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Joined 1Y ago
Cake day: Oct 17, 2021


Why would leftists support either side in this war? It’s essentially a proxy war between Russia and the US, and both countries are ruled by capitalist oligarchs.

I mean, isn’t Russia the “bad guy” because they invaded a sovereign nation. Doesn’t that also make the US a bad guy because sovereignty means nothing to them.

I think Aether is cool. It’s a P2P app that, with enough active users on a board, allows for mod elections. Only problem is that a fair amount of the active userbase is alt-right adjacent or straight up Fascist. I have seen some Leftists posting on there, but I think it’ll take more Leftist users to change the culture.

Anarchists can’t have a successful revolution because they can’t organize installing a light bulb, let alone organizing cross-industry production

What about Anarcho-Syndicalists? That structure is a sort of decentralized command economy, instead of the description given in that link of a “network of free contracts”.

Wait, what’s wrong with Anarchism and Democratic Socialists?

All of this needs to be broken down and discarded.

Do you have any good book recommendations?

I guess I’m just more of a fan of going about it through the use of industrial unionization, rather than using state power and hoping that centralized power doesn’t corrupt those who wield it.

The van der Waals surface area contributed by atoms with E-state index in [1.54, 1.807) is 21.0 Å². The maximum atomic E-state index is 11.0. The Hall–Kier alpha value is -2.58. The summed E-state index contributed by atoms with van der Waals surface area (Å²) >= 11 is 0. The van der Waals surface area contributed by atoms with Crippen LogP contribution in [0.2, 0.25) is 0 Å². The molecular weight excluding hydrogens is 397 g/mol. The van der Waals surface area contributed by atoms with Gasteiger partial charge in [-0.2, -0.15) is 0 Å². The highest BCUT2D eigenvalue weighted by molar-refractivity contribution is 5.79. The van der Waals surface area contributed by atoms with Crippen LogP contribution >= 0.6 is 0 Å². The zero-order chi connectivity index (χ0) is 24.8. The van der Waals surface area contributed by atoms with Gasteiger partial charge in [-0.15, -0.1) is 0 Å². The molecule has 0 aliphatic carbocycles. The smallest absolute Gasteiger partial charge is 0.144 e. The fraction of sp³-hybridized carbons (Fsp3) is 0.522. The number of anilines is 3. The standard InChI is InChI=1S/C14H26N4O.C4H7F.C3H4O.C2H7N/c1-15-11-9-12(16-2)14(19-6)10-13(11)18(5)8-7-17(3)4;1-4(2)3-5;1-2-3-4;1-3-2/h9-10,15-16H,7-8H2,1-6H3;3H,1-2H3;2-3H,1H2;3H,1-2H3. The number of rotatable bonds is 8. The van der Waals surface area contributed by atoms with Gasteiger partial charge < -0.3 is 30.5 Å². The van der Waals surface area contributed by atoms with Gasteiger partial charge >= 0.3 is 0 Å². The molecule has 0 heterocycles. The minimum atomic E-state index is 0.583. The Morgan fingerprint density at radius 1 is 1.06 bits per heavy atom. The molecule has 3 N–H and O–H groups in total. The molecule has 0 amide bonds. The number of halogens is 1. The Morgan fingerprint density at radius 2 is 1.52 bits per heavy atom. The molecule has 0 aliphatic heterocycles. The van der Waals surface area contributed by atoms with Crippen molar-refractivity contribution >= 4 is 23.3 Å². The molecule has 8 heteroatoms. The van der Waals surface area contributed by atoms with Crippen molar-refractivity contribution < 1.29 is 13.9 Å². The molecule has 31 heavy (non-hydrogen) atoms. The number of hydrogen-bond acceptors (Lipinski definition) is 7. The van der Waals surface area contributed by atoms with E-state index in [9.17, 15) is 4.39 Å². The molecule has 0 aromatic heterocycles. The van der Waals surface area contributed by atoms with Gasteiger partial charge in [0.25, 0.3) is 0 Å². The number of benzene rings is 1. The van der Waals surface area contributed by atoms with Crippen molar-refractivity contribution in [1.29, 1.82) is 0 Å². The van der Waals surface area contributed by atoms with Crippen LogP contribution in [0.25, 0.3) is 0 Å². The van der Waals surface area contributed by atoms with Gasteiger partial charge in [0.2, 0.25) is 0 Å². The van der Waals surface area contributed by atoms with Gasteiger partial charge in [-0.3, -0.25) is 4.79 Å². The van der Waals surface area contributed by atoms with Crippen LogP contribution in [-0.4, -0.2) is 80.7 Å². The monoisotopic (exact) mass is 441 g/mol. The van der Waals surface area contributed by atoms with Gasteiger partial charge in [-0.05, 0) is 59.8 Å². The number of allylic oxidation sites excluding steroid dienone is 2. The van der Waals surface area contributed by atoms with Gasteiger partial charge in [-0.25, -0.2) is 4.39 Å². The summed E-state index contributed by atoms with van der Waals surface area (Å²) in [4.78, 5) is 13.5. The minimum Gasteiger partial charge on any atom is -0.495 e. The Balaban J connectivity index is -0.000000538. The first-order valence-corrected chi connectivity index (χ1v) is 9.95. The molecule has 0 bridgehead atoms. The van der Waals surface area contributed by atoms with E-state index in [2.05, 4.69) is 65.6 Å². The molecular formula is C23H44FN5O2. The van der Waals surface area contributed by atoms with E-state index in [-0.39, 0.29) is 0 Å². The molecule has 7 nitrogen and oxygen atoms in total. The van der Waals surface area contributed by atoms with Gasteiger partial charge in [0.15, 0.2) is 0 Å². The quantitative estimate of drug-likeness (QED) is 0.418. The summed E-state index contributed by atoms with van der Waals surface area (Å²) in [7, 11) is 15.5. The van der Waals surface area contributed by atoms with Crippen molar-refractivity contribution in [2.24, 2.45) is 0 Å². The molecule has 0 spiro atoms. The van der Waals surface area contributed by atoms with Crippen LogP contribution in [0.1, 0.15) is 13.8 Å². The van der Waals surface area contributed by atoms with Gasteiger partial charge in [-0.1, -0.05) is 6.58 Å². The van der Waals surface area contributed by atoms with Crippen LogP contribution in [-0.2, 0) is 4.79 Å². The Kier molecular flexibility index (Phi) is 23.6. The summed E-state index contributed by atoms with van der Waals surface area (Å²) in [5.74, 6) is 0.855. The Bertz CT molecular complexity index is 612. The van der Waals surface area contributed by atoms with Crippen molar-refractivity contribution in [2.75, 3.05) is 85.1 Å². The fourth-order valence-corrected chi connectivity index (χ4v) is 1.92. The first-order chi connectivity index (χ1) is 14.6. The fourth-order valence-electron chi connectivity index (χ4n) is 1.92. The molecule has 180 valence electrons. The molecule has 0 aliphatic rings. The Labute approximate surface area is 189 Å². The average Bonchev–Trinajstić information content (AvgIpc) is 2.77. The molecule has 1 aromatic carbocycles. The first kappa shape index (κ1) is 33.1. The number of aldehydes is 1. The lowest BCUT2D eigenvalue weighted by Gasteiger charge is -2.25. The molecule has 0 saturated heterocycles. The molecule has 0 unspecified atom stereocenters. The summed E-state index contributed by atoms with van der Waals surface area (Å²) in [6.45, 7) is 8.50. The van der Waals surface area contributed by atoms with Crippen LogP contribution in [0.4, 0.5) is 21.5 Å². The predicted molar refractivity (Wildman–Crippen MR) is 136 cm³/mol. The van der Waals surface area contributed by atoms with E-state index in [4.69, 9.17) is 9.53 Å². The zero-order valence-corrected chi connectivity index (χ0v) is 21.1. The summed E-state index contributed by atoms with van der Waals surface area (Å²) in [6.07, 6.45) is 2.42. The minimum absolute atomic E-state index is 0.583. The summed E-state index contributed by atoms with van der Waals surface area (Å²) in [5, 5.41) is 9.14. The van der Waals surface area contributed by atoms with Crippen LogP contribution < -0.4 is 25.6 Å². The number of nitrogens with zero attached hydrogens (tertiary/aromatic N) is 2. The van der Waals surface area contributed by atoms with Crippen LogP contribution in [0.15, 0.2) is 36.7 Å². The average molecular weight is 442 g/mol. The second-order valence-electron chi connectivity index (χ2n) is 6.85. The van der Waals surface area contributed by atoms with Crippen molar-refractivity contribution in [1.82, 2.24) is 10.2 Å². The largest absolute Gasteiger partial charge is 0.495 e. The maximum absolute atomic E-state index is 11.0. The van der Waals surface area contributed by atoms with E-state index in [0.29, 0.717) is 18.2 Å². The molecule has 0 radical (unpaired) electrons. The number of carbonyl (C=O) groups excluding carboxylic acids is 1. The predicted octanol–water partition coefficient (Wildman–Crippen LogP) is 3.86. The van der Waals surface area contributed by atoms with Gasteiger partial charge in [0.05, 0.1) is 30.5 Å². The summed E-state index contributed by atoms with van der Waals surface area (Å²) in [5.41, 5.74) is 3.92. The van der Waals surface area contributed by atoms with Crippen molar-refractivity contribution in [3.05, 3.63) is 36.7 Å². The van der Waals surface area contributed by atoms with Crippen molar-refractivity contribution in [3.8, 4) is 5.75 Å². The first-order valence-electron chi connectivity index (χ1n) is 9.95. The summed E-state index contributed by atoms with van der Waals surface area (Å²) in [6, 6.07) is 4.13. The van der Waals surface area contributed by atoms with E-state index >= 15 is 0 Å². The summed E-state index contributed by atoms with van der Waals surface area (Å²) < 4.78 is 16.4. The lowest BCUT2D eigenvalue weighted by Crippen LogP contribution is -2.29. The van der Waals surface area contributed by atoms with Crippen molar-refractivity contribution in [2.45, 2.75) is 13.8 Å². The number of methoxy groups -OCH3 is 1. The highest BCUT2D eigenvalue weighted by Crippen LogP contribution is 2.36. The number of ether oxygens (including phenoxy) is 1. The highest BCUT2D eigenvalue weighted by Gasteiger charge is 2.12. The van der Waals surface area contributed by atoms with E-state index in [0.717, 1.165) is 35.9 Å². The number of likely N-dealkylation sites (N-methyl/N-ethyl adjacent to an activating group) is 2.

I hope they do bring back some of that manufacturing stateside. From what I understand, the exporting of jobs overseas has really screwed over the workers here, and has screwed over workers overseas through additional exploitation and theft of their national resources.

AMD has made big moves against Intel in the CPU department, so I’d like to think they’d do the same against Nvidia. Handing over most of the GPU market to Nvidia is pretty shit overall. Hadn’t really even considered Intel making GPUs, and now I’m wondering why they haven’t really attempted to make moves in that department. Would’ve thought that with the growth of machine-learning tech, they would’ve at least started R&D for that kind of thing.

True enough. I know there’s some bad blood between Communists and Anarchists, but I can’t imagine a Communist party in a country across the globe is going to really care about that for a normal citizen. Can’t really say the same thing about America considering that documentation that came out half a year ago or so that considered Anarchists to be domestic terrorists.

Western narratives have given me terrible brainworms. Even if a Chinese GPU is proven to be better than AMD/Nvidia, and at a better price, I’d still have paranoia about there being some kind of hardware level spyware installed.

Hey now, I’m gonna need to upgrade my GPU in a couple years and prices are already real shit. Don’t make it worse please 😔

I’m actually kinda surprised about this move though. At first, when the article said US officials “asked” Nvidia to stop selling those chips to China, I thought it was a classic “oh pwease Capital owners, can you do this for us 🥺”. Later on in the article though, they’re actually banned from selling those chips. Didn’t really expect that kind of involvement to be honest.

Wasn’t there a bill called “CHIP” or something that had passed recently, whose entire point was to bring some chip manufacturing back stateside so Taiwan couldn’t be used like that? Or was that another one of those “here’s $50 billion dollars, could you maybe think about possibly building a factory here in the US sometime in the next 10-25 years?” sorta deals.

I find that hard to be true of all of Europe, at least compared to America. Doesn’t Europe have a considerably high unionization rate? Last I checked, about 10% of America’s workforce was in a union.